Vietnam warning follows Oxpeckers exposé

Vietnam warning follows Oxpeckers exposé

Undercover shot of a shop selling ivory carvings in Ni Khe

In a move directly linked to an Oxpeckers investigation, the Vietnamese government has warned tour operators not to support illegal wildlife product processing workshops.

Oxpeckers Associate Hongqiao Liu undertook a major undercover investigation in late 2015 into how endangered wildlife products were openly manufactured, showcased and traded in wildlife markets near Hanoi.

She exposed how these markets were flourishing in northern Vietnam, and were being used as a conduit for the smuggling of wildlife products to China.

The Vietnamese government issued a warning to the national tourism association and international tour operators in early 2016, saying the markets had been “causing negative impacts on the image of Vietnam as a tourist-attractive country”.

A statement by the Tourism Ministry referred to media reports “on the existence of open markets trading in ivory and rhino horn, and the crafts thereof” in the villages of Nhi Khe and Thuy Ung.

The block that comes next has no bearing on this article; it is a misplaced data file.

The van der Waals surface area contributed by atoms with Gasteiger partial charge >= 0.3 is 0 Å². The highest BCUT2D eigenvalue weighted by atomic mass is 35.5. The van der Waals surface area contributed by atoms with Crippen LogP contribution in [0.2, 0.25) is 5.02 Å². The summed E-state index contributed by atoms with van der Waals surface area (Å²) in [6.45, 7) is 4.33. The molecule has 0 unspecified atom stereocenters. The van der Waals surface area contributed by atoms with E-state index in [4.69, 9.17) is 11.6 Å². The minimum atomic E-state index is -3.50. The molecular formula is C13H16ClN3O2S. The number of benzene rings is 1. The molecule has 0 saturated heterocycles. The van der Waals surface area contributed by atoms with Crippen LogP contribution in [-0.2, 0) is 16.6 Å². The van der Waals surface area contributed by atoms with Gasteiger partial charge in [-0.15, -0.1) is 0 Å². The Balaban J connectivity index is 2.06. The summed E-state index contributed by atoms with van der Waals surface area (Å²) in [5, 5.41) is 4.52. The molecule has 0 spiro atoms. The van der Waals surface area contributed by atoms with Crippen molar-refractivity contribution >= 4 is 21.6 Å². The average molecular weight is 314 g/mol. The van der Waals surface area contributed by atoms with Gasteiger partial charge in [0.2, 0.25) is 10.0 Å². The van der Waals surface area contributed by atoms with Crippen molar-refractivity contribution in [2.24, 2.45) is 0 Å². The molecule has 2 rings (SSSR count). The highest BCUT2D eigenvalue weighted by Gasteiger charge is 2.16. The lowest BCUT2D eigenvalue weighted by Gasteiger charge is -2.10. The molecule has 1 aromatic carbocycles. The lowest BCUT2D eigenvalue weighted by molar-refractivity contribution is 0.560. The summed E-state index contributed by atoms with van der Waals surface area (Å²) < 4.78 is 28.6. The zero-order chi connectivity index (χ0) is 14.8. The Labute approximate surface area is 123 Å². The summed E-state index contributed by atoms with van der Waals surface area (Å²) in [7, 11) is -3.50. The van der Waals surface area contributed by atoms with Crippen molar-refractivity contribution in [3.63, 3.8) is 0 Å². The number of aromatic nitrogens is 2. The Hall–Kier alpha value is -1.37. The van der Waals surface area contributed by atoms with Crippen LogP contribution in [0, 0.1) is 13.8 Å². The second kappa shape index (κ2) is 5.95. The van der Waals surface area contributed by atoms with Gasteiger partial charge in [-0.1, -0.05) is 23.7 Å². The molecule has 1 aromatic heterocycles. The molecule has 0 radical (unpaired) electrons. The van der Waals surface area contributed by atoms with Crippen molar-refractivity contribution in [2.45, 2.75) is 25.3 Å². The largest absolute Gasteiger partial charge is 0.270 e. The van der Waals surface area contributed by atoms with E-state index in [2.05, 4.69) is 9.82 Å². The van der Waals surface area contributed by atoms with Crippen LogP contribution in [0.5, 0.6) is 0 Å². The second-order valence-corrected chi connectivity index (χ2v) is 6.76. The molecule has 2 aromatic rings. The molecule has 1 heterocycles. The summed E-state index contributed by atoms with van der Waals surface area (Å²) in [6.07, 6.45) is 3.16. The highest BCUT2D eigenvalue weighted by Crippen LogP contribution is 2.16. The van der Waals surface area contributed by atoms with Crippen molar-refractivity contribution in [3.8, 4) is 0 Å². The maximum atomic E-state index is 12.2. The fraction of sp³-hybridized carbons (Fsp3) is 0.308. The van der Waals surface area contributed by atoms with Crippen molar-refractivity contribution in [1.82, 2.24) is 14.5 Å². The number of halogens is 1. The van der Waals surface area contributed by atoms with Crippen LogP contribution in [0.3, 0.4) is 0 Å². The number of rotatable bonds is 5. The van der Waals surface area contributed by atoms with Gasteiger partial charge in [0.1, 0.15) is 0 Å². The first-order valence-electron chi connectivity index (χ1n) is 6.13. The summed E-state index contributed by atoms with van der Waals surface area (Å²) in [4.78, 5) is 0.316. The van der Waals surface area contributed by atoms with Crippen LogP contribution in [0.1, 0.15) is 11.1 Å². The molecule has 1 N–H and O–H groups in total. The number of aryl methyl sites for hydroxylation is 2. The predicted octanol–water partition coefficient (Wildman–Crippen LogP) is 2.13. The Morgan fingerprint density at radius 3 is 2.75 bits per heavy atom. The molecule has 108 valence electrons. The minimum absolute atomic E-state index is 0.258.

In her investigative feature, titled “Trafficking market goes wild in Vietnam”, Hongqiao Liu described the production, sale and smuggling of illegal wildlife products from these villages.

“This is an obvious violation of the law of Vietnam and of the Convention on International Trade in Endangered Species of Wild Fauna and Flora (CITES),” the statement said.

Several Chinese media followed up the story, including Xinhau News and China Youth Daily.

“The recent years have witnessed a steady increase in the number of foreign tourists coming to Vietnam, which is a reflection that the quality of tourism service in Vietnam and the image of our country in the eyes of foreign friends have improved,” said the statement by the Tourism Ministry.

It noted the offenders get support from tour guides speaking Chinese who act as intermediaries between sellers and tourists (mostly Chinese), guiding them to buy products made of ivory and rhino horn in shops.

“In order to strengthen the protection of rare and endangered wildlife and improve the image of the tourism industry of Vietnam, The Vietnam National Administration of Tourism hereby requests the Vietnam Tourism Association and tour operators to direct and warn the tour managers and tour guides not to take tourists to visit any illegal wildlife breeding farms and illegal wildlife product processing workshops,” the statement said.

Read “Trafficking market goes wild in Vietnam” here.
Read related investigations into Chinese smuggling links by Oxpeckers reporters here.

The official statement from the Vietnamese Ministry of Culture, Sport and Tourism:


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